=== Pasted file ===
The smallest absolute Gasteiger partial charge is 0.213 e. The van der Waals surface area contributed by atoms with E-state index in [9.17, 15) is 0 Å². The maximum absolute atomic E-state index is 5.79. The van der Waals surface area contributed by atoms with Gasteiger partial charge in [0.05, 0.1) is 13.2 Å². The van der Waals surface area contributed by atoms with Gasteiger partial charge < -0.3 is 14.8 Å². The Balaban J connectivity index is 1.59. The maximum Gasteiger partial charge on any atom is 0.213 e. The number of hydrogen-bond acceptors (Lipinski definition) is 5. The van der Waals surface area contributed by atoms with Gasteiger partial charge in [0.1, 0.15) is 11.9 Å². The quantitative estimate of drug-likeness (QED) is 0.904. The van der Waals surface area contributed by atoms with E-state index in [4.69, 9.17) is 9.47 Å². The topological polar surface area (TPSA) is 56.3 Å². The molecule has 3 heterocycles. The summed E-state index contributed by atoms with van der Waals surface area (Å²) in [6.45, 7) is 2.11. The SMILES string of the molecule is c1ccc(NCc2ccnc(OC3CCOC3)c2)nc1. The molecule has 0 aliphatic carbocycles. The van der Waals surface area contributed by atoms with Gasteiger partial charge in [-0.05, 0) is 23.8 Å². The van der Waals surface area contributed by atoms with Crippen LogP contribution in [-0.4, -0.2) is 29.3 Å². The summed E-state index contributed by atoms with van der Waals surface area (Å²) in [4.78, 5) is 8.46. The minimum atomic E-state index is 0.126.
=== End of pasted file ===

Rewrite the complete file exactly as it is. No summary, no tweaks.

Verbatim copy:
The smallest absolute Gasteiger partial charge is 0.213 e. The van der Waals surface area contributed by atoms with E-state index in [9.17, 15) is 0 Å². The maximum absolute atomic E-state index is 5.79. The van der Waals surface area contributed by atoms with Gasteiger partial charge in [0.05, 0.1) is 13.2 Å². The van der Waals surface area contributed by atoms with Gasteiger partial charge < -0.3 is 14.8 Å². The Balaban J connectivity index is 1.59. The maximum Gasteiger partial charge on any atom is 0.213 e. The number of hydrogen-bond acceptors (Lipinski definition) is 5. The van der Waals surface area contributed by atoms with Gasteiger partial charge in [0.1, 0.15) is 11.9 Å². The quantitative estimate of drug-likeness (QED) is 0.904. The van der Waals surface area contributed by atoms with E-state index in [4.69, 9.17) is 9.47 Å². The topological polar surface area (TPSA) is 56.3 Å². The molecule has 3 heterocycles. The summed E-state index contributed by atoms with van der Waals surface area (Å²) in [6.45, 7) is 2.11. The SMILES string of the molecule is c1ccc(NCc2ccnc(OC3CCOC3)c2)nc1. The molecule has 0 aliphatic carbocycles. The van der Waals surface area contributed by atoms with Gasteiger partial charge in [-0.05, 0) is 23.8 Å². The van der Waals surface area contributed by atoms with Crippen LogP contribution in [-0.4, -0.2) is 29.3 Å². The summed E-state index contributed by atoms with van der Waals surface area (Å²) in [4.78, 5) is 8.46. The minimum atomic E-state index is 0.126.